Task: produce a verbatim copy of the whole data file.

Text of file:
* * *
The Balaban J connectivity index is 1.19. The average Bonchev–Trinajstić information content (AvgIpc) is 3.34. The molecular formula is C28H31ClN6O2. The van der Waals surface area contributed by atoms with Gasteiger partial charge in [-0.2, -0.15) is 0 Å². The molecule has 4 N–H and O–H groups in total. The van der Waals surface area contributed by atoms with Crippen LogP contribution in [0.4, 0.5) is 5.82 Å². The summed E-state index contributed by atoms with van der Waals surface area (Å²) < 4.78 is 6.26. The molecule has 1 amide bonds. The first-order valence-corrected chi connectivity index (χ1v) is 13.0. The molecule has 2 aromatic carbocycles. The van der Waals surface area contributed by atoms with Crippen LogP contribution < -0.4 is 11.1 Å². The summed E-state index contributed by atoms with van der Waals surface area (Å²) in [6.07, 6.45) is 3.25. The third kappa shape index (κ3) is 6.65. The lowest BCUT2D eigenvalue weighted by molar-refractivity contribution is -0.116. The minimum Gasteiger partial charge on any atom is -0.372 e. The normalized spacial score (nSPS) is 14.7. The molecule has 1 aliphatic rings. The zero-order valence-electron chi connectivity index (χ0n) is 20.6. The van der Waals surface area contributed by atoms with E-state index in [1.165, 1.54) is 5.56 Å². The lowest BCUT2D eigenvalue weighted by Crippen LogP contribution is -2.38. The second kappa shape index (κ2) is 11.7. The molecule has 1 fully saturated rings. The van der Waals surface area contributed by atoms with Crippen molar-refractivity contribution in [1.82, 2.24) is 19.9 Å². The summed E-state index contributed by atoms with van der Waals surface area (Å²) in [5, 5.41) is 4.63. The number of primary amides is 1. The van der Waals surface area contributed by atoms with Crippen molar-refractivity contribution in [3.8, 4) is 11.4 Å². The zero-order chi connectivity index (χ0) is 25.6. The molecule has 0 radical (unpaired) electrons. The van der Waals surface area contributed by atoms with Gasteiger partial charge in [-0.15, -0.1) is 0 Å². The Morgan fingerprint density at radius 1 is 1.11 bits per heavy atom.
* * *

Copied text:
The Balaban J connectivity index is 1.19. The average Bonchev–Trinajstić information content (AvgIpc) is 3.34. The molecular formula is C28H31ClN6O2. The van der Waals surface area contributed by atoms with Gasteiger partial charge in [-0.2, -0.15) is 0 Å². The molecule has 4 N–H and O–H groups in total. The van der Waals surface area contributed by atoms with Crippen LogP contribution in [0.4, 0.5) is 5.82 Å². The summed E-state index contributed by atoms with van der Waals surface area (Å²) < 4.78 is 6.26. The molecule has 1 amide bonds. The first-order valence-corrected chi connectivity index (χ1v) is 13.0. The molecule has 2 aromatic carbocycles. The van der Waals surface area contributed by atoms with Crippen LogP contribution < -0.4 is 11.1 Å². The summed E-state index contributed by atoms with van der Waals surface area (Å²) in [6.07, 6.45) is 3.25. The third kappa shape index (κ3) is 6.65. The lowest BCUT2D eigenvalue weighted by molar-refractivity contribution is -0.116. The minimum Gasteiger partial charge on any atom is -0.372 e. The normalized spacial score (nSPS) is 14.7. The molecule has 1 aliphatic rings. The zero-order valence-electron chi connectivity index (χ0n) is 20.6. The van der Waals surface area contributed by atoms with E-state index in [1.165, 1.54) is 5.56 Å². The lowest BCUT2D eigenvalue weighted by Crippen LogP contribution is -2.38. The second kappa shape index (κ2) is 11.7. The molecule has 1 fully saturated rings. The van der Waals surface area contributed by atoms with Crippen molar-refractivity contribution in [1.82, 2.24) is 19.9 Å². The summed E-state index contributed by atoms with van der Waals surface area (Å²) in [5, 5.41) is 4.63. The number of primary amides is 1. The van der Waals surface area contributed by atoms with Crippen molar-refractivity contribution in [3.8, 4) is 11.4 Å². The zero-order chi connectivity index (χ0) is 25.6. The molecule has 0 radical (unpaired) electrons. The van der Waals surface area contributed by atoms with Gasteiger partial charge in [-0.15, -0.1) is 0 Å². The Morgan fingerprint density at radius 1 is 1.11 bits per heavy atom.